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Ref no: 27/2019

The Financial Stability Board (FSB) today published FSB Chair Randal K. Quarles’ letter to G20 Leaders ahead of their Summit in Osaka on 28-29 June, together with a progress report on implementation of the G20 financial regulatory reforms.

The letter provided a number of key themes:

  • Addressing new and emerging vulnerabilities – the FSB will remain vigilant in identifying emerging risks. Potential vulnerabilities persist and, in some cases, have built up further. Corporate and public debt levels have continued to rise. The FSB is closely monitoring leveraged loan and collateralised loan obligation markets in order to obtain a fuller picture of the pattern of exposures to these assets globally.

  • Harnessing the benefits of financial innovation while containing risks – a deep and early understanding of how technological innovation may transform financial institutions and markets is key for harnessing benefits while containing risks. One example is crypto-assets. A wider use of new types of crypto-assets for retail payment purposes would warrant close scrutiny by authorities to ensure that that they are subject to high standards of regulation. The FSB and standard-setting bodies will monitor risks very closely and in a coordinated fashion, and consider additional multilateral responses as needed.

  • Completing implementation of the agreed reforms and ensuring that the reforms work as intended – the implementation progress report published together with the letter shows that the new financial regulatory framework called for by the G20 is now largely in place. However, despite continued progress, implementation is not complete and remains uneven across reform areas. G20 Leaders’ continued support in implementing the agreed reforms is needed. Finalising post-crisis reforms and monitoring their effective implementation remains a focus of FSB work.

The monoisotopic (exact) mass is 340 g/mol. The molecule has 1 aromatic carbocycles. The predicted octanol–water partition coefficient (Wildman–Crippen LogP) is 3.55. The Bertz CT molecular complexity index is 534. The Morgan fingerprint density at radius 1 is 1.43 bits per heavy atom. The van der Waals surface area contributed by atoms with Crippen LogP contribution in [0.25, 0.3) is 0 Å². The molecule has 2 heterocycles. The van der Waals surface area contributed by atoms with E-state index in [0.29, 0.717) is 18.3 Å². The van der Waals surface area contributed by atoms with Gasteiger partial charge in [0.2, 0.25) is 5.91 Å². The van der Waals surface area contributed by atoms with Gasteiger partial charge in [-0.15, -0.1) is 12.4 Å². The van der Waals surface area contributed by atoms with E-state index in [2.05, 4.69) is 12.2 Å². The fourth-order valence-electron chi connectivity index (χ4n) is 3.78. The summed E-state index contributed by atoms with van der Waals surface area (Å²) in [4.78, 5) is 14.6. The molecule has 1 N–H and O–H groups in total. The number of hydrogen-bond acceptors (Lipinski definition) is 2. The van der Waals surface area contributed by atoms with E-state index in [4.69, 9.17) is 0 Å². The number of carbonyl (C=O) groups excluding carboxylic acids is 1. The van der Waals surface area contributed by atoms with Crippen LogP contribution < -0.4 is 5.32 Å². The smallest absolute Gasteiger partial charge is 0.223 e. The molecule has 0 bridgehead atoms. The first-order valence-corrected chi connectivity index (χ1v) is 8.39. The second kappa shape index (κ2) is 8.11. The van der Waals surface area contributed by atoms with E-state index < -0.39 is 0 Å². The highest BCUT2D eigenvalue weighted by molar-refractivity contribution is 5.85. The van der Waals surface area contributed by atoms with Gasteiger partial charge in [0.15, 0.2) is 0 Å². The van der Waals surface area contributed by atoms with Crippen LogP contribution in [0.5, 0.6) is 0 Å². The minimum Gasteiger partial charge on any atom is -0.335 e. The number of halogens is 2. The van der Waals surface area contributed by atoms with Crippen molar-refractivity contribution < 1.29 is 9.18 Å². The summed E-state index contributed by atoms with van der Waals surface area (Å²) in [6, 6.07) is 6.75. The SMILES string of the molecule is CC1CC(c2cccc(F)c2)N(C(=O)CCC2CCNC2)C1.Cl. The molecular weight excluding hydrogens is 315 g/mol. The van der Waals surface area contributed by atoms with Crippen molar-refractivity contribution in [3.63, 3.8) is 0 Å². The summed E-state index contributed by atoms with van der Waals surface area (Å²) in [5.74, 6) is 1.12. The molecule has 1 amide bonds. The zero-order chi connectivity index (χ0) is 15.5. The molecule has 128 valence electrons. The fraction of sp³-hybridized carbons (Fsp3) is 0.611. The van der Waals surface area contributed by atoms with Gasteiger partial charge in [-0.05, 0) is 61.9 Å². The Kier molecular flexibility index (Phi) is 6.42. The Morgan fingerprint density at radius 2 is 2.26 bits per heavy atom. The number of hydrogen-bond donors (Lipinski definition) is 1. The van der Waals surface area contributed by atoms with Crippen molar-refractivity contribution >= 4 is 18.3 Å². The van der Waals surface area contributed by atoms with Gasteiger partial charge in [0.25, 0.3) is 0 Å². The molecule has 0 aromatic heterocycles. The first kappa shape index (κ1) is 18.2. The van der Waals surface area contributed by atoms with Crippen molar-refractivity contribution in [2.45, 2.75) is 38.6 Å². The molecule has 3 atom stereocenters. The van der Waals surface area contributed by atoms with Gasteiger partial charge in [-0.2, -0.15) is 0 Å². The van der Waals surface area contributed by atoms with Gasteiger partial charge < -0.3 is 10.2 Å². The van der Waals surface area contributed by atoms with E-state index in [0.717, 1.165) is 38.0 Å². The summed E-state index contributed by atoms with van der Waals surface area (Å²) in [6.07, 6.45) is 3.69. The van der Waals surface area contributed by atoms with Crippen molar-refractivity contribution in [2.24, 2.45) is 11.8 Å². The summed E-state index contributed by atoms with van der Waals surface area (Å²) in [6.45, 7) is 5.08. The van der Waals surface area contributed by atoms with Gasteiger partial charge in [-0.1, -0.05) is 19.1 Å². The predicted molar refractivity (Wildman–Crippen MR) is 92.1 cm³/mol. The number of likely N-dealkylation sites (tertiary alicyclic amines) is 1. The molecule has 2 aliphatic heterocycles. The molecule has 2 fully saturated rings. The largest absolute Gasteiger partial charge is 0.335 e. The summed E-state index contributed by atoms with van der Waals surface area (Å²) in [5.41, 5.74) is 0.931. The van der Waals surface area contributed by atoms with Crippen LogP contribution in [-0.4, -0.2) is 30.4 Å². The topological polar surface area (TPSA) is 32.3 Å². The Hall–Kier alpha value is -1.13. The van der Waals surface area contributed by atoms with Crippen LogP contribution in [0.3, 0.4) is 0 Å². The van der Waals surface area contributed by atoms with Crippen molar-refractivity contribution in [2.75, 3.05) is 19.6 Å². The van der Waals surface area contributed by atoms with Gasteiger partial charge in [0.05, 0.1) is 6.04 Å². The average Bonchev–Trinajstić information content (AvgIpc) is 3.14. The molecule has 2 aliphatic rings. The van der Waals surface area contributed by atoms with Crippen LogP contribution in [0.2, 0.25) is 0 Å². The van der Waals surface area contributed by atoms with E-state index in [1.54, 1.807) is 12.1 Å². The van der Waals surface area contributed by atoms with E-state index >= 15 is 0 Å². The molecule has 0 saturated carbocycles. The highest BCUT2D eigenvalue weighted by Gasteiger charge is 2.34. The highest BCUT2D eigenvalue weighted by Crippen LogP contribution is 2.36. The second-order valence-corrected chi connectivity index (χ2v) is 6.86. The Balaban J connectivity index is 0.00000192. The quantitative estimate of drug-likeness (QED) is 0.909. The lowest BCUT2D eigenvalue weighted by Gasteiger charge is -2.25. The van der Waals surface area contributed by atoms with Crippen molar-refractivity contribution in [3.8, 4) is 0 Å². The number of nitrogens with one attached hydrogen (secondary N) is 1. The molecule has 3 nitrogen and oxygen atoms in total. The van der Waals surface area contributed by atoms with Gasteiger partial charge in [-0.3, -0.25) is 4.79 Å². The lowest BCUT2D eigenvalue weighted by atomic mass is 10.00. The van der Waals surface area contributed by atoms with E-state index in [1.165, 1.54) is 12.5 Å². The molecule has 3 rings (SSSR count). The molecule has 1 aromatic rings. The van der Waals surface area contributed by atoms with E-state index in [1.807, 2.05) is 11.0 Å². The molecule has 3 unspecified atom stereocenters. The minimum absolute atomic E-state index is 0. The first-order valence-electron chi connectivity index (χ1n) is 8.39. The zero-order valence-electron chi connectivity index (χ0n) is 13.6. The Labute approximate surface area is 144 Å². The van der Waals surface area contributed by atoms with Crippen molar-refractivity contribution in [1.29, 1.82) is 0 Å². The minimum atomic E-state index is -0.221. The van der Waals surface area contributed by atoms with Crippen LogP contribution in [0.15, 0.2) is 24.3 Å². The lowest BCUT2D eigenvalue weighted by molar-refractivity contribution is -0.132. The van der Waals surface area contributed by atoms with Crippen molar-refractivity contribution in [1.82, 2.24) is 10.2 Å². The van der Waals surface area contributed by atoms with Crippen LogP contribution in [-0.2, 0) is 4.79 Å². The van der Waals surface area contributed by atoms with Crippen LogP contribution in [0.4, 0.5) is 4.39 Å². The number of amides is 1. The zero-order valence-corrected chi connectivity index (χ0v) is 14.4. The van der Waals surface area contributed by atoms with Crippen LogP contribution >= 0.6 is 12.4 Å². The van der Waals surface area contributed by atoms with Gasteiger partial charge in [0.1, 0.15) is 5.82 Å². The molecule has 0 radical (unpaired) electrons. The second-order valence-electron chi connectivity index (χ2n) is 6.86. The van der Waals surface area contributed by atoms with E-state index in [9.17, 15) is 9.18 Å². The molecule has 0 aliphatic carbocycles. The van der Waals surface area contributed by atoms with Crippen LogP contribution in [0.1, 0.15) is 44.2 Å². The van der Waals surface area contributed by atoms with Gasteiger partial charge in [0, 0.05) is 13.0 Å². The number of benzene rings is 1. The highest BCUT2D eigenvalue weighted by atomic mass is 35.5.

• Promoting an integrated global financial system – an open and resilient financial system, grounded in agreed international standards, is crucial to support sustainable growth. The FSB’s report on market fragmentation identified several areas where further work may help to strengthen mechanisms and approaches to address market fragmentation through more efficient and effective cooperation going forward. This includes mechanisms to avoid future fragmentation.

  • Strengthening the FSB’s outreach and accountability – reaching out beyond its membership is key for the FSB to achieve its mandate of promoting global financial stability. The FSB is taking steps to improve communication and transparency, to facilitate wider input to the FSB’s work and increase understanding of what it does.

Notes to editors

The FSB coordinates at the international level the work of national financial authorities and international standard-setting bodies and develops and promotes the implementation of effective regulatory, supervisory, and other financial sector policies in the interest of financial stability. It brings together national authorities responsible for financial stability in 24 countries and jurisdictions, international financial institutions, sector-specific international groupings of regulators and supervisors, and committees of central bank experts. The FSB also conducts outreach with approximately 70 other jurisdictions through its six Regional Consultative Groups.

The FSB is chaired by Randal K. Quarles, Vice Chairman for Supervision, US Federal Reserve; its Vice Chair is Klaas Knot, President, De Nederlandsche Bank. The FSB Secretariat is located in Basel, Switzerland, and hosted by the Bank for International Settlements.